Today I watched a young man with his girlfriend. She was staring adoringly into his eyes, but he didn’t notice. His focus was on the Straits Times app on his mobile phone. Throughout the whole train journey, she just kept staring into his eyes, but his attention never wavered from his mobile phone.
Which was more important: Time spent with his girlfriend or time spent reading the news?
The news won’t go away. Whatever is published on the internet stays on the internet. He can read it in his own free time. But his girlfriend gave up her free time to be with him. It is time that she will never get back. Yet he was more interested in what’s going on in the world around him instead of what was directly in front of him.
Isn’t this poor time management? Is he alone?
At least 7 out of 10 people use their mobile phones while taking the bus or train.
This is an observation, not a study. If you don’t believe me, stop using your mobile phone while on the bus or train and just observe the people around you.
Some use it to listen to music, to play games, to watch videos, to communicate with friends, to read. Most use it to distract themselves from what’s going on in their lives. Many of us are afraid of silence. We are afraid of letting our minds be still. We have been conditioned to a constant stream of information. When that flow of information stops, we feel uncomfortable. We feel connected to our mobile phones and cannot spend two minutes away from it.
Try it. Try going out without carrying your mobile phone. Or try suggesting it to whoever it is you’re going out with. The reactions are surprising.
A few weeks ago, I sent my mobile phone in for repairs. My next few days without a mobile phone were life-changing. I felt so liberated. I made myself uncontactable by not using a replacement phone. I could not be reached except via email and Facebook Messenger.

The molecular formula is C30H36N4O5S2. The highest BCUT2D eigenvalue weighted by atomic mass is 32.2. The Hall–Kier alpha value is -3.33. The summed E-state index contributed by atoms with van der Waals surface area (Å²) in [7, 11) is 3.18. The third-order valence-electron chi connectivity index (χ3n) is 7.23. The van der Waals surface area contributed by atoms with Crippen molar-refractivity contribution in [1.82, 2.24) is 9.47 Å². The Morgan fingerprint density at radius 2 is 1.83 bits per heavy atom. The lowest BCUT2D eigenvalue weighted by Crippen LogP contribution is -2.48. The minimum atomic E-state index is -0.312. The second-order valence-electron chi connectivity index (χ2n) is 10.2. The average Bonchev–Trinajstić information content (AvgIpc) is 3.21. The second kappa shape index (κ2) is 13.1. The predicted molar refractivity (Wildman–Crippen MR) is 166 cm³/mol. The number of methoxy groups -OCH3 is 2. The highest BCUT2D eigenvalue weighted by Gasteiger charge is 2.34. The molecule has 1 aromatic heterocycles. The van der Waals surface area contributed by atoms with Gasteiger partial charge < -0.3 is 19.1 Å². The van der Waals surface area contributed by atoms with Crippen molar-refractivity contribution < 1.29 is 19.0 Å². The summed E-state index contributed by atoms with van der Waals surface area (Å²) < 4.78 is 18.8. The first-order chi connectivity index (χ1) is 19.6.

It was an awesome experience!
I had time once again to think, to read, to daydream. I had time to observe other people. I became more aware of my own emotions and changes within me.
A few days later, when I collected my phone from the service centre, immediately I felt shackled once more. It was a noticeable change inside of me. That was when I decided to consider how could I merge the best of both worlds – living without a phone yet experiencing its benefits.
FIRST, I decided on the apps I really needed to have:
Alarm Clock: Because I didn’t have one.
SMS: Because I needed OTPs for online banking and services
Phone: Because sometimes I needed to make or receive calls
Camera + Carousell: Because these are income generating
Whatsapp: Because people know that they can reach me with this
That’s about it. Every other app on the phone is not really needed because there is a web or desktop version of it. If not, then it’s not really needed at all. This saves time managing multiple apps with its updates or finding the app that I want to use.
NEXT, I decided not to bring my mobile phone out with me.
This meant that I was not contactable when I was out. This meant that if I set an appointment with someone, I would let them know that they would not be able to reach me by phone. This meant that if they were late, they could not let me know. So they better not be late. This also meant that if I was late, I could not let them know either, so I better not be late.
Once, I had an appointment at Ya Kun at Chinatown Point at 12 noon. When I reached at 11.55am, I discovered that there was no Ya Kun at Chinatown Point. But there was a Ya Kun at People’s Park Complex across the road. I made my way over and waited for 5 minutes. The person didn’t show. I headed back to Chinatown Point and parked myself at the Toastbox there. I reasoned that if the person would first come to Chinatown Point and if he didn’t see me, would follow the same path I did. He finally arrived at 12.20pm.
The lesson I learned was to be precise in meeting venue, to recce beforehand and make sure that the meeting place is easy to find. Because there are few things more frustrating than people having arranged to meet and then they cannot find each other even if they are in the same location.
Someone asked me, “What if there is an emergency and the person cannot contact you to let you know?”
This hasn’t happened yet. But if it was a real emergency, I would find out later when I contacted the person or when I got back to check my phone for messages. If it was a real emergency, I would surely forgive the person.
But you know it as well as I do, there are very few real emergencies.
Most of the time, it is just poor time management. Actually, being unreachable increases the probability that the other person will show up because they can’t contact you to tell you otherwise.